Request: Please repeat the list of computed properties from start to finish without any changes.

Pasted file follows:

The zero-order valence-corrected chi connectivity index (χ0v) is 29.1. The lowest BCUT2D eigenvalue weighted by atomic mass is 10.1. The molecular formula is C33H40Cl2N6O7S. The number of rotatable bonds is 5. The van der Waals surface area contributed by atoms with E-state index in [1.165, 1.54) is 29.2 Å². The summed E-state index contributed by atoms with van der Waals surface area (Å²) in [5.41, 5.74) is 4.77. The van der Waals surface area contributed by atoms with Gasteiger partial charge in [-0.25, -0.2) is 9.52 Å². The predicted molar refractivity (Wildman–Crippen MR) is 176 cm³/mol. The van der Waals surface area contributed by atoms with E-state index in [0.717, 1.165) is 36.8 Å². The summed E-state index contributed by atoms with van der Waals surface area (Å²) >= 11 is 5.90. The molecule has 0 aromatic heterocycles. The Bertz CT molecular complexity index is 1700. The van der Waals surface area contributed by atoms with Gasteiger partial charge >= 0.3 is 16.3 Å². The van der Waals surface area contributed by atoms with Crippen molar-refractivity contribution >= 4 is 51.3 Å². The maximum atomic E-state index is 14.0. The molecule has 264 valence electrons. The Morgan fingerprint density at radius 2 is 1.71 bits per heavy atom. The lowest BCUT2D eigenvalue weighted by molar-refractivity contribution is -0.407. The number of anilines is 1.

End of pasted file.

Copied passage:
The zero-order valence-corrected chi connectivity index (χ0v) is 29.1. The lowest BCUT2D eigenvalue weighted by atomic mass is 10.1. The molecular formula is C33H40Cl2N6O7S. The number of rotatable bonds is 5. The van der Waals surface area contributed by atoms with E-state index in [1.165, 1.54) is 29.2 Å². The summed E-state index contributed by atoms with van der Waals surface area (Å²) in [5.41, 5.74) is 4.77. The van der Waals surface area contributed by atoms with Gasteiger partial charge in [-0.25, -0.2) is 9.52 Å². The predicted molar refractivity (Wildman–Crippen MR) is 176 cm³/mol. The van der Waals surface area contributed by atoms with E-state index in [0.717, 1.165) is 36.8 Å². The summed E-state index contributed by atoms with van der Waals surface area (Å²) >= 11 is 5.90. The molecule has 0 aromatic heterocycles. The Bertz CT molecular complexity index is 1700. The van der Waals surface area contributed by atoms with Gasteiger partial charge >= 0.3 is 16.3 Å². The van der Waals surface area contributed by atoms with Crippen molar-refractivity contribution >= 4 is 51.3 Å². The maximum atomic E-state index is 14.0. The molecule has 264 valence electrons. The Morgan fingerprint density at radius 2 is 1.71 bits per heavy atom. The lowest BCUT2D eigenvalue weighted by molar-refractivity contribution is -0.407. The number of anilines is 1.